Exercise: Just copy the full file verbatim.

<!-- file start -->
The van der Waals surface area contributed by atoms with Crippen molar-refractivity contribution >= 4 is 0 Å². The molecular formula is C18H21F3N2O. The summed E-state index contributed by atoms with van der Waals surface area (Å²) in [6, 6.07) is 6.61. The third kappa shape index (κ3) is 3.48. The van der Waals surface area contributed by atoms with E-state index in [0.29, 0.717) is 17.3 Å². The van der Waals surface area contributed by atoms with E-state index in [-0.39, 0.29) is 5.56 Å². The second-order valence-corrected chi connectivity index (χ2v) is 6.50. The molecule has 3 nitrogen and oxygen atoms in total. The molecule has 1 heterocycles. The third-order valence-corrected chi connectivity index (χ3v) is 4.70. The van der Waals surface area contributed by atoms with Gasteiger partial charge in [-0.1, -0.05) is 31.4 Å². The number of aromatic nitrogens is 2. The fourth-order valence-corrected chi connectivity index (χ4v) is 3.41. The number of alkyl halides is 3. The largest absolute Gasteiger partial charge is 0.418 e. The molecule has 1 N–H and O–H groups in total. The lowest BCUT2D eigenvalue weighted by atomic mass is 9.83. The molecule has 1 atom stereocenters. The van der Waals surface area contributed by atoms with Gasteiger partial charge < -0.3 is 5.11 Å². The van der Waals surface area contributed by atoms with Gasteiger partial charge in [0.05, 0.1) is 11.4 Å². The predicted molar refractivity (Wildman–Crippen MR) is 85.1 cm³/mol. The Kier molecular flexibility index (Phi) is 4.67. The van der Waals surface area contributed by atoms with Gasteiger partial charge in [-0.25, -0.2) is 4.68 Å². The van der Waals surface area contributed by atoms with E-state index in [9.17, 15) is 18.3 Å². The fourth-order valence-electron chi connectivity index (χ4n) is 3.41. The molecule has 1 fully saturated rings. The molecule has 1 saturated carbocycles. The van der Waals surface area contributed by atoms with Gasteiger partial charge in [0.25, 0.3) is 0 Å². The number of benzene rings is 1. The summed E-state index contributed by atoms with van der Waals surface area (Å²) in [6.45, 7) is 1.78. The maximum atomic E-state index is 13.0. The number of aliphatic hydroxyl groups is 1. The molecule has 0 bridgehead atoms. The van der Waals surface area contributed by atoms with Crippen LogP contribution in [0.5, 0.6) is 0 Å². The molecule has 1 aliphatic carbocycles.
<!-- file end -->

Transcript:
The van der Waals surface area contributed by atoms with Crippen molar-refractivity contribution >= 4 is 0 Å². The molecular formula is C18H21F3N2O. The summed E-state index contributed by atoms with van der Waals surface area (Å²) in [6, 6.07) is 6.61. The third kappa shape index (κ3) is 3.48. The van der Waals surface area contributed by atoms with E-state index in [0.29, 0.717) is 17.3 Å². The van der Waals surface area contributed by atoms with E-state index in [-0.39, 0.29) is 5.56 Å². The second-order valence-corrected chi connectivity index (χ2v) is 6.50. The molecule has 3 nitrogen and oxygen atoms in total. The molecule has 1 heterocycles. The third-order valence-corrected chi connectivity index (χ3v) is 4.70. The van der Waals surface area contributed by atoms with Gasteiger partial charge in [-0.1, -0.05) is 31.4 Å². The number of aromatic nitrogens is 2. The fourth-order valence-corrected chi connectivity index (χ4v) is 3.41. The number of alkyl halides is 3. The largest absolute Gasteiger partial charge is 0.418 e. The molecule has 1 N–H and O–H groups in total. The lowest BCUT2D eigenvalue weighted by atomic mass is 9.83. The molecule has 1 atom stereocenters. The van der Waals surface area contributed by atoms with Gasteiger partial charge < -0.3 is 5.11 Å². The van der Waals surface area contributed by atoms with Gasteiger partial charge in [0.05, 0.1) is 11.4 Å². The predicted molar refractivity (Wildman–Crippen MR) is 85.1 cm³/mol. The Kier molecular flexibility index (Phi) is 4.67. The van der Waals surface area contributed by atoms with Gasteiger partial charge in [-0.25, -0.2) is 4.68 Å². The van der Waals surface area contributed by atoms with E-state index in [9.17, 15) is 18.3 Å². The fourth-order valence-electron chi connectivity index (χ4n) is 3.41. The molecule has 1 fully saturated rings. The molecule has 1 saturated carbocycles. The van der Waals surface area contributed by atoms with Gasteiger partial charge in [0.25, 0.3) is 0 Å². The number of benzene rings is 1. The summed E-state index contributed by atoms with van der Waals surface area (Å²) in [6.45, 7) is 1.78. The maximum atomic E-state index is 13.0. The number of aliphatic hydroxyl groups is 1. The molecule has 0 bridgehead atoms. The van der Waals surface area contributed by atoms with Crippen LogP contribution in [0.5, 0.6) is 0 Å². The molecule has 1 aliphatic carbocycles.